Album Review: Malini Sridharan – Tombeaux

[Birdwatcher; 2024]

Taking from the French word for “tomb” or “tombstone”, tombeaux are musical compositions (often composed for lute or other plucked string instruments) or poems that memorialise the death of a notable individual. They date all the way back to the 16th century and had something of a peak in the century after, so it’s safe to say they haven’t really been circulating in modern times (you’ll be forgiven if the word isn’t in your vocabulary). Some composers and artists in the past and current centuries have contributed to the vault though: Manuel de Falla, Pierre Boulez, Mona Lyn Reese, Arvo Pärt, and Maurice Ravel (who even got his own tombeau courtesy of Arthur Benjamin) have tombeaux among their repertoire. 

You can now add Brooklyn-based composer and multi-instrumentalist Malini Sridharan to that list. It’s not a wholly surprising move from her either, as she’s previously taken inspiration from ancient and antiquated sources (her 2019 album The Shewings of Julian of Norwich took selections and interpretations of writings from the titular 13th century English religious mystic). On her third album, Tombeaux, Sridharan takes inspiration from death across a range of cultures and influences. Source material ranges from Ursula K. Le Guin’s Earthsea afterworld, to Pompeii, to The Odyssey, to the work of 16th-century Indian poet Mirabai, to even the death of Sridharan’s own grandmother.

Fitting to the original mediaeval style of the titular composition, Sridharan composes for a large ensemble of modern instruments that sound suitably of the age. Flutes flutter, woodwind trills, and brass bellows, creating a handsome enough baroque style. On opening track “Mote” you can hear her fondness of Indian classical music too as a sitar introduces the album. Julia Holter is in the producer’s seat on Tombeaux, and you can tell she put emphasis on each individual instrument being distinct and audible. Combined with Sridharan’s admirable compositions there’s plenty of opportunity to follow along, like the low bob of the bass and brass on “Rooftops” or the playful chirr of flutes towards the end of “Rivers.” The subject matter is on the dour side, but the music is adorned with more than enough pretty features.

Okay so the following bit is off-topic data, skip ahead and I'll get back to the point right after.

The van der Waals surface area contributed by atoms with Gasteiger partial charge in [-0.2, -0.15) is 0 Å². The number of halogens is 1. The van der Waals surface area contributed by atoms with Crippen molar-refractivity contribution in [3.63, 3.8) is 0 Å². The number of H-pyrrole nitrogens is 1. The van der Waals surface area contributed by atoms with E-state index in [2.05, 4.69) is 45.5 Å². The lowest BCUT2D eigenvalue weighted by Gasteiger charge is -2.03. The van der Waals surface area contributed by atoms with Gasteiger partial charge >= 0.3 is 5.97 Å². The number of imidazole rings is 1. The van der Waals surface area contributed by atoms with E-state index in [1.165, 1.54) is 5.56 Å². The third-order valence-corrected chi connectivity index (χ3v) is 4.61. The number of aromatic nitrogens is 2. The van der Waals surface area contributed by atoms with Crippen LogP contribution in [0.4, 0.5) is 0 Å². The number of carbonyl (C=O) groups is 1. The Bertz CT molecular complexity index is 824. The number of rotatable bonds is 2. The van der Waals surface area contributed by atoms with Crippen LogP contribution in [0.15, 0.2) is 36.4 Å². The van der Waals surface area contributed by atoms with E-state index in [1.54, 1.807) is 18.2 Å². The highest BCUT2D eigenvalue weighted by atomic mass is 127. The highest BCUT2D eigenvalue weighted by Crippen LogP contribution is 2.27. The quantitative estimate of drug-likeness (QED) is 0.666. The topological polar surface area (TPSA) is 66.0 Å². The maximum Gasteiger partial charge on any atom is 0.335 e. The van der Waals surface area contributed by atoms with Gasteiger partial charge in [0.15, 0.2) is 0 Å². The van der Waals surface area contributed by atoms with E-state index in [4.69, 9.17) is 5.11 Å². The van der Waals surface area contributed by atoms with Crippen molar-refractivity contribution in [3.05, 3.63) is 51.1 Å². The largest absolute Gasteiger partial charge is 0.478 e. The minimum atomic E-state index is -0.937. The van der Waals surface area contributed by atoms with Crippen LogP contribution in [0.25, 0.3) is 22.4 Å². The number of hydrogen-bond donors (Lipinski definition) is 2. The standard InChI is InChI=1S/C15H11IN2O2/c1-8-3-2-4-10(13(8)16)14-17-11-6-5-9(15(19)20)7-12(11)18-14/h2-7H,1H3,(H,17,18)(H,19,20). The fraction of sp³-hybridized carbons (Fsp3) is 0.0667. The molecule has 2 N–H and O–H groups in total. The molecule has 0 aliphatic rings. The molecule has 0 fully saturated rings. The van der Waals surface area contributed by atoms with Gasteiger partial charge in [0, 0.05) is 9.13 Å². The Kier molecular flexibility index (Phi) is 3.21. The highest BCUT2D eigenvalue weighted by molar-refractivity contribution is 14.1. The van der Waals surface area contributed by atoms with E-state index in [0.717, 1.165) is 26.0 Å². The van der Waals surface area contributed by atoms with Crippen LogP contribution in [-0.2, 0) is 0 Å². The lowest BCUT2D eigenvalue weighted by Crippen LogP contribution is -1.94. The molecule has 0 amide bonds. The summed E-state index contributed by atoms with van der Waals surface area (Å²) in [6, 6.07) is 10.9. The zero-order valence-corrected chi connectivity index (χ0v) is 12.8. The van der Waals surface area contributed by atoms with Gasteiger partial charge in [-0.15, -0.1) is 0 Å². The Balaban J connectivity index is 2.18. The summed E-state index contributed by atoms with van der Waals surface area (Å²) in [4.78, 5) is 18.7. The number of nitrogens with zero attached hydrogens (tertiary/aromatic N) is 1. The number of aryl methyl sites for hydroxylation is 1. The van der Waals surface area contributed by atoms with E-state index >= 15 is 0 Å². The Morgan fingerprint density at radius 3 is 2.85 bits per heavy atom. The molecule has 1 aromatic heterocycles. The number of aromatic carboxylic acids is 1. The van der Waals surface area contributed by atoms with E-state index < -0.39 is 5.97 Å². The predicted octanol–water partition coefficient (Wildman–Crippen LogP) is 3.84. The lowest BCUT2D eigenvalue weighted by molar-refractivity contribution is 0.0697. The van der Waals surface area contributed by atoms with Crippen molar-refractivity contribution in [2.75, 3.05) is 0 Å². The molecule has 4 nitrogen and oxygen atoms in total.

Disappointingly it’s Sridharan that sounds the most separate, like she’s singing disconnected from the music both physically and even emotionally at times. While she does boast a high register that pleasingly evokes Joanna Newsom, when all the decoration of the compositions are dancing behind her (occasionally bringing to mind early Sufjan Stevens or the pagan psychedelic folk band Trembling Bells), something feels missing; she’s not mixed clearly above or within the music, so often the album feels like an ambitious college theatre production where narratives are difficult to follow and meanings are ambiguously inferred from what the music is doing.

The generous amount of inspiration also makes it a little tricky to latch onto a specific storytelling hook. Tombeaux is wanting of linear notes or even a lyric sheet so as to follow along with the music and help offer much needed clarity of each song’s purpose. A track like “Charon” stands out as it presents a clear picture of the ferryman heaving his vessel over the river, the patient bowing of the bass and cello like oars wading through dark water. On final track “Beam”, Sridharan is at her starkest and clearest over an unfussy arrangement of ebbing waves of strings; a melancholy and resignation appears in her voice as she questions “will I become another beam holding up the sky?” 

There’s personal agony imbued in the music and lyrics here, but even for a short album (it runs just a few seconds shy of 25 minutes) it’s hard to find it clearly. “Down To Me” offers up soft requests for “just one more little taste” and “Charon” has a soul determined not to depart to the other side, but it’s hard to feel any emotional connection to these figures Sridharan presents. Death is being commemorated and explored on Tombeaux, and while the music can be intricate and exquisite at the best of times, it’s often too difficult to figure out whose death exactly we should be mourning from track to track.